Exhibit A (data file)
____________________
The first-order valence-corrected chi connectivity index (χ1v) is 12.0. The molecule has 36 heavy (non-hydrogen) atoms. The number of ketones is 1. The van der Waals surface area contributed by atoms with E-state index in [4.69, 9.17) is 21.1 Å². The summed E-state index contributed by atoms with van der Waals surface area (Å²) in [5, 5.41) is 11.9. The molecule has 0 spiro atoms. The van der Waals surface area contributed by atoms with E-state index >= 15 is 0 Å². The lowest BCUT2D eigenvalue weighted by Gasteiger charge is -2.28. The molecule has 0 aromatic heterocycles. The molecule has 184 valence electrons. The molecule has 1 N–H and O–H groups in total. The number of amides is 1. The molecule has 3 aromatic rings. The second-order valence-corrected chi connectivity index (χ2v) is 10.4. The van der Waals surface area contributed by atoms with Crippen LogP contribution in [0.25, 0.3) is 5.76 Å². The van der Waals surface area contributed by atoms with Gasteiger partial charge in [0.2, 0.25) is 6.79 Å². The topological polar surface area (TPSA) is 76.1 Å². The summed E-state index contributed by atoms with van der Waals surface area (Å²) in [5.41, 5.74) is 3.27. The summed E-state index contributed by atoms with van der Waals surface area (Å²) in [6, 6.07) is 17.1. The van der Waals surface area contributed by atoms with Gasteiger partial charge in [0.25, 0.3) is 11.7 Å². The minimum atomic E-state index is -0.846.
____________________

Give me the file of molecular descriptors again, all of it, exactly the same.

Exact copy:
The first-order valence-corrected chi connectivity index (χ1v) is 12.0. The molecule has 36 heavy (non-hydrogen) atoms. The number of ketones is 1. The van der Waals surface area contributed by atoms with E-state index in [4.69, 9.17) is 21.1 Å². The summed E-state index contributed by atoms with van der Waals surface area (Å²) in [5, 5.41) is 11.9. The molecule has 0 spiro atoms. The van der Waals surface area contributed by atoms with E-state index >= 15 is 0 Å². The lowest BCUT2D eigenvalue weighted by Gasteiger charge is -2.28. The molecule has 0 aromatic heterocycles. The molecule has 184 valence electrons. The molecule has 1 N–H and O–H groups in total. The number of amides is 1. The molecule has 3 aromatic rings. The second-order valence-corrected chi connectivity index (χ2v) is 10.4. The van der Waals surface area contributed by atoms with Crippen LogP contribution in [0.25, 0.3) is 5.76 Å². The van der Waals surface area contributed by atoms with Gasteiger partial charge in [0.2, 0.25) is 6.79 Å². The topological polar surface area (TPSA) is 76.1 Å². The summed E-state index contributed by atoms with van der Waals surface area (Å²) in [5.41, 5.74) is 3.27. The summed E-state index contributed by atoms with van der Waals surface area (Å²) in [6, 6.07) is 17.1. The van der Waals surface area contributed by atoms with Gasteiger partial charge in [0.25, 0.3) is 11.7 Å². The minimum atomic E-state index is -0.846.